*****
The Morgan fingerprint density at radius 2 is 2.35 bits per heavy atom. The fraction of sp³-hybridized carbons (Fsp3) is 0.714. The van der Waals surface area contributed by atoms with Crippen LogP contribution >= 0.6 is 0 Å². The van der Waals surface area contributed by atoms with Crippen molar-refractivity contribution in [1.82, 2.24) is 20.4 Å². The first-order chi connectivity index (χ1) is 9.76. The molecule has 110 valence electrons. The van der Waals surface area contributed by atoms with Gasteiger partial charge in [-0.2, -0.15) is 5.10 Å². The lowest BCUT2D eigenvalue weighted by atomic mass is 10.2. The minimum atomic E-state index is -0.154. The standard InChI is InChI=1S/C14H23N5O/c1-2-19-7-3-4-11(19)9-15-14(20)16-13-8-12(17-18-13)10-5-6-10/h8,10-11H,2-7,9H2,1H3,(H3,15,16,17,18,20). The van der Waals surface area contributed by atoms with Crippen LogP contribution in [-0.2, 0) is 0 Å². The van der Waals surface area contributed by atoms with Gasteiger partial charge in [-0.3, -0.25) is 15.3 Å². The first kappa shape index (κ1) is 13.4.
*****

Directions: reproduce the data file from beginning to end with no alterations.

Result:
The Morgan fingerprint density at radius 2 is 2.35 bits per heavy atom. The fraction of sp³-hybridized carbons (Fsp3) is 0.714. The van der Waals surface area contributed by atoms with Crippen LogP contribution >= 0.6 is 0 Å². The van der Waals surface area contributed by atoms with Crippen molar-refractivity contribution in [1.82, 2.24) is 20.4 Å². The first-order chi connectivity index (χ1) is 9.76. The molecule has 110 valence electrons. The van der Waals surface area contributed by atoms with Gasteiger partial charge in [-0.2, -0.15) is 5.10 Å². The lowest BCUT2D eigenvalue weighted by atomic mass is 10.2. The minimum atomic E-state index is -0.154. The standard InChI is InChI=1S/C14H23N5O/c1-2-19-7-3-4-11(19)9-15-14(20)16-13-8-12(17-18-13)10-5-6-10/h8,10-11H,2-7,9H2,1H3,(H3,15,16,17,18,20). The van der Waals surface area contributed by atoms with Crippen LogP contribution in [-0.2, 0) is 0 Å². The van der Waals surface area contributed by atoms with Gasteiger partial charge in [-0.3, -0.25) is 15.3 Å². The first kappa shape index (κ1) is 13.4.